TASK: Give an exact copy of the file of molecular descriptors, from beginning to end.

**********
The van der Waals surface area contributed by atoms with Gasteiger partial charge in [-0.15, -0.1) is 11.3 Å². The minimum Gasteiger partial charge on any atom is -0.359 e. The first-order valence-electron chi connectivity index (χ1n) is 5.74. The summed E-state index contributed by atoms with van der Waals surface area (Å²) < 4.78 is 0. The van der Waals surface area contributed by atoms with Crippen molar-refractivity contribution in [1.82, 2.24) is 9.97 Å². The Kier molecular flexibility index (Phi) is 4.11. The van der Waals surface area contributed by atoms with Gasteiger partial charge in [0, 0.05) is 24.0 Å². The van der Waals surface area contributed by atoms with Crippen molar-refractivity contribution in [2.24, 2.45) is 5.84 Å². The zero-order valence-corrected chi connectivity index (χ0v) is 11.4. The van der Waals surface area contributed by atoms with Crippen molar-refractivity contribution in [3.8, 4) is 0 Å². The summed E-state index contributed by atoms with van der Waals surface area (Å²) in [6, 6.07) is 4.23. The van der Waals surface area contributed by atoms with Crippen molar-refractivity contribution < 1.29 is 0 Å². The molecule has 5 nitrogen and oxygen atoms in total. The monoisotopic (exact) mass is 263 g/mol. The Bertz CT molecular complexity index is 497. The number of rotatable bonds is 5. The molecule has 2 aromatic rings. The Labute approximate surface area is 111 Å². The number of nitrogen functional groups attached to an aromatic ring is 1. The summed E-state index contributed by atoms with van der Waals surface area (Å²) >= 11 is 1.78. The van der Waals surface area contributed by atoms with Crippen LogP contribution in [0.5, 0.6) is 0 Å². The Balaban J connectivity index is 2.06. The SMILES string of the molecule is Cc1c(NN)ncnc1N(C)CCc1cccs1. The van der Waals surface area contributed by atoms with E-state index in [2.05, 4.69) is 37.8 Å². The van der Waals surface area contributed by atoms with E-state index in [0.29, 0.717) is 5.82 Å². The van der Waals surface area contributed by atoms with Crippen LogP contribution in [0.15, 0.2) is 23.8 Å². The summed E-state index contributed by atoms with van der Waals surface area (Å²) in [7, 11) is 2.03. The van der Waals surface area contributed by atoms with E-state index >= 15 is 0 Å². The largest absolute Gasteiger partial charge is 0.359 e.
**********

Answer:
The van der Waals surface area contributed by atoms with Gasteiger partial charge in [-0.15, -0.1) is 11.3 Å². The minimum Gasteiger partial charge on any atom is -0.359 e. The first-order valence-electron chi connectivity index (χ1n) is 5.74. The summed E-state index contributed by atoms with van der Waals surface area (Å²) < 4.78 is 0. The van der Waals surface area contributed by atoms with Crippen molar-refractivity contribution in [1.82, 2.24) is 9.97 Å². The Kier molecular flexibility index (Phi) is 4.11. The van der Waals surface area contributed by atoms with Gasteiger partial charge in [0, 0.05) is 24.0 Å². The van der Waals surface area contributed by atoms with Crippen molar-refractivity contribution in [2.24, 2.45) is 5.84 Å². The zero-order valence-corrected chi connectivity index (χ0v) is 11.4. The van der Waals surface area contributed by atoms with Crippen molar-refractivity contribution in [3.8, 4) is 0 Å². The summed E-state index contributed by atoms with van der Waals surface area (Å²) in [6, 6.07) is 4.23. The van der Waals surface area contributed by atoms with Crippen molar-refractivity contribution < 1.29 is 0 Å². The molecule has 5 nitrogen and oxygen atoms in total. The monoisotopic (exact) mass is 263 g/mol. The Bertz CT molecular complexity index is 497. The number of rotatable bonds is 5. The molecule has 2 aromatic rings. The Labute approximate surface area is 111 Å². The number of nitrogen functional groups attached to an aromatic ring is 1. The summed E-state index contributed by atoms with van der Waals surface area (Å²) >= 11 is 1.78. The van der Waals surface area contributed by atoms with Crippen LogP contribution in [0.5, 0.6) is 0 Å². The Balaban J connectivity index is 2.06. The SMILES string of the molecule is Cc1c(NN)ncnc1N(C)CCc1cccs1. The van der Waals surface area contributed by atoms with E-state index in [2.05, 4.69) is 37.8 Å². The van der Waals surface area contributed by atoms with E-state index in [0.29, 0.717) is 5.82 Å². The van der Waals surface area contributed by atoms with Crippen LogP contribution in [0.15, 0.2) is 23.8 Å². The summed E-state index contributed by atoms with van der Waals surface area (Å²) in [7, 11) is 2.03. The van der Waals surface area contributed by atoms with E-state index >= 15 is 0 Å². The largest absolute Gasteiger partial charge is 0.359 e.